Several old warehouses have been converted into apartments, and a hotel that once took emigrants to the New World now serves tourists and business travelers. I found the modern buildings to be more interesting since they’re so unlike what you usually see in Amsterdam. City planners hired different architects to build different buildings on the same street so that you get a wide variety of style within the same view.

Stylized modern bridges take you from one island to the next and offer views down various canals where homeowners dock their boats. Fountains and little parks offer open areas. All in all it was a fun ride and something to consider if you like architecture or just want a healthy two or three hours away from the city center. Try to pick a better day than I did, though!

Don’t miss the rest of my series: Lowdown on the Low Countries.

Coming up next: Amsterdam’s Maritime Museum!

This trip was partially funded by Amsterdam’s Tourism and Congress Bureau and Cool Capitals. All opinions, however, are my own.

Preserved human flesh at Amsterdam’s Tattoo Museum

preserved human flesh
This is exactly what it looks like–the preserved human flesh of a tattooed man. Judging from the style and subject, I’d say it’s from a nineteenth century American sailor. I spotted it sitting on the director’s desk at Amsterdam’s Tattoo Museum.

Ah, Amsterdam! I’ve visited you so many times and yet you always have new surprises for me.

Amsterdam is a great city for museums. There are two sex museums, a marijuana museum, and a heap of world-class art museums. In a city known for extremes, it’s hard to stand out, yet the Tattoo Museum manages to do just that.

The product of three decades of collecting by local eccentric and celebrity Henk Schiffmacher, the collection includes everything and anything related to tattooing that Henk has been able to gather up from God-knows-where.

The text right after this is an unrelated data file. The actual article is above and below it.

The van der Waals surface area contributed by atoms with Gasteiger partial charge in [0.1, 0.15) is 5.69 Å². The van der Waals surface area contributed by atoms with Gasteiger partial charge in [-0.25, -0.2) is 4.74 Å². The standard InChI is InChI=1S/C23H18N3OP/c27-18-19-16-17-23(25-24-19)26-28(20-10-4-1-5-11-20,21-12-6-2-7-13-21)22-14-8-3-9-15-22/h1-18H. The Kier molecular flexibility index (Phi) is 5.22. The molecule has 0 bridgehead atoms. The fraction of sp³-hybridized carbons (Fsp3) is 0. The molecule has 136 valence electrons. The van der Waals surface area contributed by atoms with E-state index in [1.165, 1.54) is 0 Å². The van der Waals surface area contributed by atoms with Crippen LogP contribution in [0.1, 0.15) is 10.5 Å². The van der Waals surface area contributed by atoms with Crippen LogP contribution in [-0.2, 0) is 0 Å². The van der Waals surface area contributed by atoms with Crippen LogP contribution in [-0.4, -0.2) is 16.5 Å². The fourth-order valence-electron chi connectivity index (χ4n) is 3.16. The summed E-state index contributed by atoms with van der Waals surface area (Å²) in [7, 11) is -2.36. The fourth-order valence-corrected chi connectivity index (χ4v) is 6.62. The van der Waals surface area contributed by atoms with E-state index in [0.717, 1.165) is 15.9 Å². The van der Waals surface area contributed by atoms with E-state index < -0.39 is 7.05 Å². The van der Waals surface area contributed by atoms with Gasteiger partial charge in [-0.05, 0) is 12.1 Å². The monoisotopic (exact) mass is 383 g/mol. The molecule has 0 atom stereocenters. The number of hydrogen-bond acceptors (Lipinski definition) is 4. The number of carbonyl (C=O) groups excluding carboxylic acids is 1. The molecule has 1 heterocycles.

I have dim memories of a previous visit to this museum back in 1993. Then it was in a small space crammed with odd artifacts. It’s been closed for the past several years and now it has just reopened in two rambling old mansions. When I visited they were still setting up and the exhibits were spread out in disarray. Henk was running around screaming at the contractors for being behind schedule while a local TV crew dogged his steps. I wandered off on my own to explore.

%Gallery-139057%It was fun to see this half-completed museum-in-the-making and while most of the collection was still in boxes, there was no shortage of curiosities to study. The Tattoo Museum covers the entire history of skin art and has artifacts from all over the world, including needles, old shop signs, photographs, flashes (ready-made designs), and freak show posters. Some of the items, like the statues from the South Seas and the stuffed monkey, show that like all true collectors, Henk can’t resist a cool item even if it doesn’t exactly fit in his collection. To my disappointment I didn’t see any shrunken heads. Maybe he hadn’t unpacked them yet.